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Thread: Predator Hunting

  1. #1

    Default Predator Hunting

    Was looking for some info. on hunting fox and lnyx with calls. Is it a good way to hunt or is the sit and wait game better? Also I was reading the regs. and the way I understand them is that all you next is a hunting lic. to shoot a fox and/or lynx or do you need a trapping lic as well? Thanks again for all the info. Sometimes it is alot to understand!!

    Marky

  2. #2

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    I have taken up predator hunting for about a year now. Here is some of the gear I use. I have a Stevens 200 .223 with a Burris 3-9. I have many different hand calls, but there are three in particular that are on my lanyard. I have a wood wise bite and howl, a primos ki-yi, and Sceery raspy cottontail. I also have two sets of camo for whichever season I may be calling in. The first is a mossy oak breakup and the second is a mossy oak winter camo with white bottoms.

    I am no expert and I have yet to take my first predator, but this is the first season I am really serious about it. I have read a lot of material on the subject and some books as well, anyways I hope this helps.

    Fox, lynx, coyote, wolf, wolverine, and the elusive pika can be taken with just a hunting license. I mainly hunt coyote and fox, but marmot, marten, mink, muskrat, river otter and weasels have to be taken with a trappers license. A trapping license is only $15, so it may be worth the expense.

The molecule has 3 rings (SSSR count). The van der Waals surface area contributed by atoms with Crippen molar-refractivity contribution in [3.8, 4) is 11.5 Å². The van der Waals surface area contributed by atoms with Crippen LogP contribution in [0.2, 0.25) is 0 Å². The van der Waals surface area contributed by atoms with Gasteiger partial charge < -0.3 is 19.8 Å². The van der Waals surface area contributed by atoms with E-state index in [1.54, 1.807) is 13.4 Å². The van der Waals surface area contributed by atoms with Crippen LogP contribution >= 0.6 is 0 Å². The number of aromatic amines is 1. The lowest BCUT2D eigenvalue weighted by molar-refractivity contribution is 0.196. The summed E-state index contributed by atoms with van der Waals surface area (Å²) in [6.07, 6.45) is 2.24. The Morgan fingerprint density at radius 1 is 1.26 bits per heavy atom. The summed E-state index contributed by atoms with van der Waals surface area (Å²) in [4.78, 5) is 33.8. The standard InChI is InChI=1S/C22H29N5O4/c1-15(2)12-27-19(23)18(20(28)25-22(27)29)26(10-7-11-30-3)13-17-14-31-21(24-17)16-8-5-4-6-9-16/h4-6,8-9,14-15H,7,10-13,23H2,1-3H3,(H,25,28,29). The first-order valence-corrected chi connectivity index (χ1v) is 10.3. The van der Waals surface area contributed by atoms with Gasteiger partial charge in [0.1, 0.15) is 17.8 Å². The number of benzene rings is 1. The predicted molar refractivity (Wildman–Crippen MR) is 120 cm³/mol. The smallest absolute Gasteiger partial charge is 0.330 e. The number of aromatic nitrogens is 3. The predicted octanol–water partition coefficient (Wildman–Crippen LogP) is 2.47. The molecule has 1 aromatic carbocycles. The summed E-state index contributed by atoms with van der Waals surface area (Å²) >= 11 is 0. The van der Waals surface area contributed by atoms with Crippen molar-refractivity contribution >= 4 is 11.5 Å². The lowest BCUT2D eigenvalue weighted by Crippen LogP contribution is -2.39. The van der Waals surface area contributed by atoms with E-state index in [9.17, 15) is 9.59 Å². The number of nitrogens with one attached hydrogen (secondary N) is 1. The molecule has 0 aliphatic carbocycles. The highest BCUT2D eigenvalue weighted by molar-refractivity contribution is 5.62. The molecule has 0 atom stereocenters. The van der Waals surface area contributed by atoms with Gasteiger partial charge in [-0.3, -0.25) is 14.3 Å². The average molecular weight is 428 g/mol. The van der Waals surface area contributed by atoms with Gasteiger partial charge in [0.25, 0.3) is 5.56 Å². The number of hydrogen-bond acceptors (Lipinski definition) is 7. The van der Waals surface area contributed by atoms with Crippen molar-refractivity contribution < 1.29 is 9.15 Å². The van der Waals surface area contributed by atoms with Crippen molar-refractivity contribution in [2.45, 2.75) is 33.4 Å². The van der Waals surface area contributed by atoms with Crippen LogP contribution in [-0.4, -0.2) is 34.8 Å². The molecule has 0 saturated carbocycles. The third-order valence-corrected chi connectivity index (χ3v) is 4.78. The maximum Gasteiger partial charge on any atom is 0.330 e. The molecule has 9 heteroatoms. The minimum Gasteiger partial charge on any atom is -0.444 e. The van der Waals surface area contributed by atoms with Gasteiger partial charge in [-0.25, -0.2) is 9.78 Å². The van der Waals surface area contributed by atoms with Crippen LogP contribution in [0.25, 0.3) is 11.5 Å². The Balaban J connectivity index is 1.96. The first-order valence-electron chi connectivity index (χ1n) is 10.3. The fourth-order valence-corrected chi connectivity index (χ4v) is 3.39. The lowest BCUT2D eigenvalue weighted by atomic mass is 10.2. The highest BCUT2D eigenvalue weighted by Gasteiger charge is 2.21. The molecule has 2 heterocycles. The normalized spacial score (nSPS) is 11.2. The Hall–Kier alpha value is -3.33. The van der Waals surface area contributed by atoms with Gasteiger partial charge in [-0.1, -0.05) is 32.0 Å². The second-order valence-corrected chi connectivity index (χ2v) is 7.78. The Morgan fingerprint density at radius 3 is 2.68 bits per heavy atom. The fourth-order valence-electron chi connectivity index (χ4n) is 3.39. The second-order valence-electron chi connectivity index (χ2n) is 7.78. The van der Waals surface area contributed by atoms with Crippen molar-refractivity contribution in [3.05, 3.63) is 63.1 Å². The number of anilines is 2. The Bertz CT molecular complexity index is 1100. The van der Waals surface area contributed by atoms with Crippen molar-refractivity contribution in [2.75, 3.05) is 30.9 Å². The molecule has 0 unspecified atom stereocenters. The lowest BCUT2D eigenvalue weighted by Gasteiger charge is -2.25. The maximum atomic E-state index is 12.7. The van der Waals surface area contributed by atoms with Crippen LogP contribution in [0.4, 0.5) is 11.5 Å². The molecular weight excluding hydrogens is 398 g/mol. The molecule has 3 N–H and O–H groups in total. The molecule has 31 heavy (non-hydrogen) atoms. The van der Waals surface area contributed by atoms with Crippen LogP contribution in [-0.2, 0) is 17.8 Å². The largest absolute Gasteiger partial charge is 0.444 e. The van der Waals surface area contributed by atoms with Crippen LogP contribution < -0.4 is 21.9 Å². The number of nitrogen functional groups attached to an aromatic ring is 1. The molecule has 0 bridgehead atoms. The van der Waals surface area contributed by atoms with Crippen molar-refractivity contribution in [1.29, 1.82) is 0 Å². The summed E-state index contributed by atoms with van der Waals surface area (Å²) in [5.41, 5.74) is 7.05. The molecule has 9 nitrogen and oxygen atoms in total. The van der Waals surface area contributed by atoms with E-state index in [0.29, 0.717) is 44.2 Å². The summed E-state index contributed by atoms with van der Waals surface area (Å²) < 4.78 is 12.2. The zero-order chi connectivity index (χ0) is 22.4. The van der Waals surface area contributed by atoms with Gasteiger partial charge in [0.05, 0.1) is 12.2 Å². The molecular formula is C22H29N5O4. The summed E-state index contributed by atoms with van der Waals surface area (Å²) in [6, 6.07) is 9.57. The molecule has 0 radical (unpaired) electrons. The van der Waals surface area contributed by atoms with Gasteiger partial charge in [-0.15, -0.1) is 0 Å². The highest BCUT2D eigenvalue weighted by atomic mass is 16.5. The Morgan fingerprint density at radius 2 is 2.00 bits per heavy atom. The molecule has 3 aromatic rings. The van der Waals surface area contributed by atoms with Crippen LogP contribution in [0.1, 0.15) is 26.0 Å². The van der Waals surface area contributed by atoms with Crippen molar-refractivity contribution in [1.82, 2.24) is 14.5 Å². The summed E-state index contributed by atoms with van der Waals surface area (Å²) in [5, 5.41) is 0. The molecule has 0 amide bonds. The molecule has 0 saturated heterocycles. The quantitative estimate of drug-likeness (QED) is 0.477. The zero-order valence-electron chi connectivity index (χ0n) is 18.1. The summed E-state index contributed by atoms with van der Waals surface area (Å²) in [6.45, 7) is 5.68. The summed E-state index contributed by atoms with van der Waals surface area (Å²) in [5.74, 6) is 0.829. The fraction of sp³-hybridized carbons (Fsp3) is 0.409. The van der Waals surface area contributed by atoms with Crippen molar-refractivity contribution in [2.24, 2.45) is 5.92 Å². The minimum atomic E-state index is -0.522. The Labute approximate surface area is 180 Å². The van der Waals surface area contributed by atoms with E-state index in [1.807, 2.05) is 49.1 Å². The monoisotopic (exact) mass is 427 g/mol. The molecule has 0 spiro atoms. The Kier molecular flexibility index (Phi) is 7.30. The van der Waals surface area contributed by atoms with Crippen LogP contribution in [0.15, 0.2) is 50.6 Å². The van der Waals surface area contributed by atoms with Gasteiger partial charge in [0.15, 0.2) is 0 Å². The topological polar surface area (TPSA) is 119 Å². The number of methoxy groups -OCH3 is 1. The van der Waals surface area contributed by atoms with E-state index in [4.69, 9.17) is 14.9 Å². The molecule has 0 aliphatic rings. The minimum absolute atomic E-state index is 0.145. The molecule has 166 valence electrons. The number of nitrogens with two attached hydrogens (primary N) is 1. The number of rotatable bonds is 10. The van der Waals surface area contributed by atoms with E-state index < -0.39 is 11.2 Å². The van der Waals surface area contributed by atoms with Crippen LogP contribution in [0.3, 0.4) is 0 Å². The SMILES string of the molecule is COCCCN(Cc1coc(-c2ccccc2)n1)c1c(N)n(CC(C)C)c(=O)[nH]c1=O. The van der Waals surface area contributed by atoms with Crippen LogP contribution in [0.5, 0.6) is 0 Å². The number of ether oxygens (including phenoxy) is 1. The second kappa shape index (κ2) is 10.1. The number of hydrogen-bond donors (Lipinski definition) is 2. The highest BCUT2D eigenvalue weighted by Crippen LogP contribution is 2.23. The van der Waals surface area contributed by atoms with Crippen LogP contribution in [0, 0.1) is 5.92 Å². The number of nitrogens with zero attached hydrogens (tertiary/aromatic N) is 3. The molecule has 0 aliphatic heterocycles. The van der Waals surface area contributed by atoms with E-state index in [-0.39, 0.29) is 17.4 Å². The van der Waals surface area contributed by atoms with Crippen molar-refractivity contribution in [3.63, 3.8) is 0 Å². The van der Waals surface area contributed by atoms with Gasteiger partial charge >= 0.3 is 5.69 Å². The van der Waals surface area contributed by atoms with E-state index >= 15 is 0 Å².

This is how I hunt and setup a stand. I find an area with signs of predators, may it be tracks, scat or howls. I do my best to find an area where the sun is to my back, wind in my face (crosswinds too), and where I think the animal will come from. I make my way to my stand a quiet as possible, then I sit for around 10 minutes while the area settles down and I become familiar with the terrain.

    I call in internals from 30 seconds up to a minute or two. In between calls I will keep my eye out for any takers looking for dinner. If I have no furry creatures looking for dinner I will leave after 30-45 minutes. My first set of coyotes I called in two around that 30-45 minute time period. I was about to leave when my brother spotted them darting over a hill towards us. When I am ready to leave I take off as quiet as possible.

    I have called in takers but I had a few disadvantages that lead to me leaving empty handed. Learning experiences to say the least.

    If you are in the Anchorage area lets get together sometime and hunt some preds.

  3. #3

    Default Predator Hunting

    "I have called in takers but I had a few disadvantages that lead to me leaving empty handed. Learning experiences to say the least."

    Care to expand on that? Best of luck this season nonetheless.

    Marky, while I have yet to specifically predator hunt in Alaska, I would say calling would offer a better chance. With all the open space to roam and comparatively low densities of wildlife, the "sit and wait" method may prove to be less than exhilarating. Unless of course you are sitting and waiting for a moose or something and Mr. Fox happens by...

  4. #4